The path of liberation is the path of working at the deepest level of the mind. There is nothing wrong with giving good mental suggestions, but unless you change the blind habit of reacting at the deepest level, you are not liberated. Nobody is liberated unless the deepest level of the mind is changed, and the deepest level of the mind is constantly in contact with bodily sensations.

We have to divide, dissect, and disintegrate the entire structure to understand how mind and matter are so interrelated. If you work only with the mind and forget the body, you are not practicing the Buddha’s teaching. If you work only with the body and forget the mind, again you do not properly understand the Buddha.

Anything that arises in the mind turns into matter, into a sensation in the material field. This was the Buddha’s discovery. People forgot this truth, which can only be understood through proper practice. The Buddha said, “Sabbe dhammā vedanā samosaraṇā”—“Anything that arises in the mind starts flowing as a sensation on the body.”

The Buddha used the word āsava, which means flow or intoxication. Suppose you have generated anger. A biochemical flow starts that generates very unpleasant sensations. Because of these unpleasant sensations, you start reacting with anger. As you generate anger, the flow becomes stronger. There are unpleasant sensations and, with them, a biochemical secretion. As you generate more anger, the flow becomes stronger.

In the same way, when passion or fear arises, a particular type of biochemical substance starts flowing in the blood. A vicious circle starts that keeps repeating itself. There is a flow, an intoxication, at the depth of the mind. Out of ignorance we get intoxicated by this particular biochemical flow. Although it makes us miserable, yet we are intoxicated; we want it again and again. So we keep on generating anger upon anger, passion upon passion, and fear upon fear. We become intoxicated by whatever impurity we generate in our minds. If we say that someone is addicted to alcohol or drugs, this is actually untrue. No one is addicted to alcohol or drugs. The truth is that one is addicted to the sensations that are produced by the alcohol or drugs.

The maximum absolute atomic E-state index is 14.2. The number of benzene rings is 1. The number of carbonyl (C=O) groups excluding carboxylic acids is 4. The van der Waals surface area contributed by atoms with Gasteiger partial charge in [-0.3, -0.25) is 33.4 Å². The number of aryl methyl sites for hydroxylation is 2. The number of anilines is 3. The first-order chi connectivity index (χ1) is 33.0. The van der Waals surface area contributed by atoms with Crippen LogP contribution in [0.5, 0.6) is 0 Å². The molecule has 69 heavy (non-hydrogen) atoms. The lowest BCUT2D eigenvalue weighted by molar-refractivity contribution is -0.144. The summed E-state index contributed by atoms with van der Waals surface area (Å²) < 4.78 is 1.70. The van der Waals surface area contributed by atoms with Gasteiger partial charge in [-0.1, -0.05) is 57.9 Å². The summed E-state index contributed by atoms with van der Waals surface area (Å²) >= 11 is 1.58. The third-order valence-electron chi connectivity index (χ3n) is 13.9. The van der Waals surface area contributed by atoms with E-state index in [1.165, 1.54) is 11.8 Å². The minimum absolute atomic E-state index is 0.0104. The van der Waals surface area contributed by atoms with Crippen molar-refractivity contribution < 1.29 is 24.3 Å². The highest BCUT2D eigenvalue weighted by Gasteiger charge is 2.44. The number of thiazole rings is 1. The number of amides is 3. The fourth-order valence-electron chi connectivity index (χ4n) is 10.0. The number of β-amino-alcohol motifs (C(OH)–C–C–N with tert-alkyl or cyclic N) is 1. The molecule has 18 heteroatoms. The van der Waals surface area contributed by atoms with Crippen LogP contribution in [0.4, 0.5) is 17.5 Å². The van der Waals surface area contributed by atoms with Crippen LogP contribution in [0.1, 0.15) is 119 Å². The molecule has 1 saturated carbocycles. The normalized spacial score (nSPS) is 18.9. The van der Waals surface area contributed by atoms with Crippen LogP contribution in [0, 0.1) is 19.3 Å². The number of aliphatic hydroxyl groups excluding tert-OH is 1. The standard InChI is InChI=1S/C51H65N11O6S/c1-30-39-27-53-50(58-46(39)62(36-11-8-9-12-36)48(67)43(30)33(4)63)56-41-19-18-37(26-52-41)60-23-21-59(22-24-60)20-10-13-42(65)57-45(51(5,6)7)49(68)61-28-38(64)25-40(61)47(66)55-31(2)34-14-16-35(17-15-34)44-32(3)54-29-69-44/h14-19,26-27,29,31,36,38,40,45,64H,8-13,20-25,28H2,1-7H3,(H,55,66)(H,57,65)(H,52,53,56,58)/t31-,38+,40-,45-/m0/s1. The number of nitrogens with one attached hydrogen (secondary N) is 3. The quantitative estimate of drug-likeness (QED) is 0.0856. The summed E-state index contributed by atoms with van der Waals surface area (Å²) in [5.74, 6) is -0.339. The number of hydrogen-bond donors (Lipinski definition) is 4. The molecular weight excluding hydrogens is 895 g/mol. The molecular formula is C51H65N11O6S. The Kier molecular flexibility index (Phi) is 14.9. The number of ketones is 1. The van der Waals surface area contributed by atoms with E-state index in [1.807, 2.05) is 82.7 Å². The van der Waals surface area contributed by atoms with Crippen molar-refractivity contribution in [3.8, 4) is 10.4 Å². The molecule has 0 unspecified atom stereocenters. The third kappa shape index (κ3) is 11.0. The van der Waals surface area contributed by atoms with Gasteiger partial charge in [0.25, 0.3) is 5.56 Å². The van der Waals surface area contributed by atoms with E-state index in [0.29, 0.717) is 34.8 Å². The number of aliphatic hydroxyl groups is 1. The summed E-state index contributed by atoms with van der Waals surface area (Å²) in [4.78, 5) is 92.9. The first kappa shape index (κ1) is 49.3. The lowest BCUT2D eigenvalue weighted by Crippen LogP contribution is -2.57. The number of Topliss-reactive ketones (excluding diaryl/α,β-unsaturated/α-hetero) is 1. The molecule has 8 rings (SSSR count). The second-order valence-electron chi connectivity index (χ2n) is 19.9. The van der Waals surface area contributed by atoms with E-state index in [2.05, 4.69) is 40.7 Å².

The Buddha teaches us to observe reality. Every addiction will be undone if we observe the truth of sensations in the body with this understanding: “Anicca, anicca. This is impermanent.” Gradually we will learn to stop reacting.

Dhamma is so simple, so scientific, so true—a law of nature applicable to everyone. Buddhist, Hindu, Muslim, Christian; American, Indian, Burmese, Russian, or Italian—it makes no difference; a human being is a human being. Dhamma is a pure science of mind, matter, and the interaction between the two. Don’t allow it to become a sectarian or philosophical belief. This will be of no help.

The greatest scientist the world has produced worked to find the truth about the relationship between mind and matter. And discovering this truth, he found a way to go beyond mind and matter. He explored reality not for the sake of curiosity but to find a way to be free of suffering. For every individual there is so much misery—for every family, for every society, for every nation, for the entire world—so much misery. The Enlightened One found a way to be free of this misery.

Each individual has to come out of misery. There is no other solution. Every member of a family must come out of misery. Then the family will become happy, peaceful, and harmonious. If every member of society comes out of misery, if every member of a nation comes out of misery, if every citizen of the world comes out of misery, only then will there be world peace.

There can’t be world peace just because we want world peace—“I am agitating for world peace; therefore it should occur.” This doesn’t happen. We can’t agitate for peace. When we are agitated, we lose our own peacefulness. So, no agitation! Purify your mind; then every action you take will add peace to the universe.

Purify your mind. This is how you can help society; this is how you can stop harming others and start helping them. When you work for your own liberation, you will find that you have also started helping others to come out of their misery. One individual becomes several individuals—a slow widening of the circle. There is no magic, no miracle. Work for your own peace, and you will find that you have started making the atmosphere around you more peaceful—provided you work properly.

If there is any miracle, it is the miracle of changing the habit pattern of the mind from rolling in misery to freedom from misery. There can be no bigger miracle than this. Every step taken toward this kind of miracle is a healthy step, a helpful step. Any other apparent miracle is bondage.

May you all come out of your misery and become free of your bondage. Enjoy real peace, real harmony, real happiness.

—S.N. Goenka

Aciraṃ vatayaṃ kāyo,
pathaviṃ adhisessati;
Chuddho apetaviññāṇo,
niratthaṃva kaliṅgaraṃ.

Alas! Ere long this corporeal body will lie flat upon the earth,
unheeded, devoid of consciousness,
like a useless log of wood.

—Dhammapada 3.41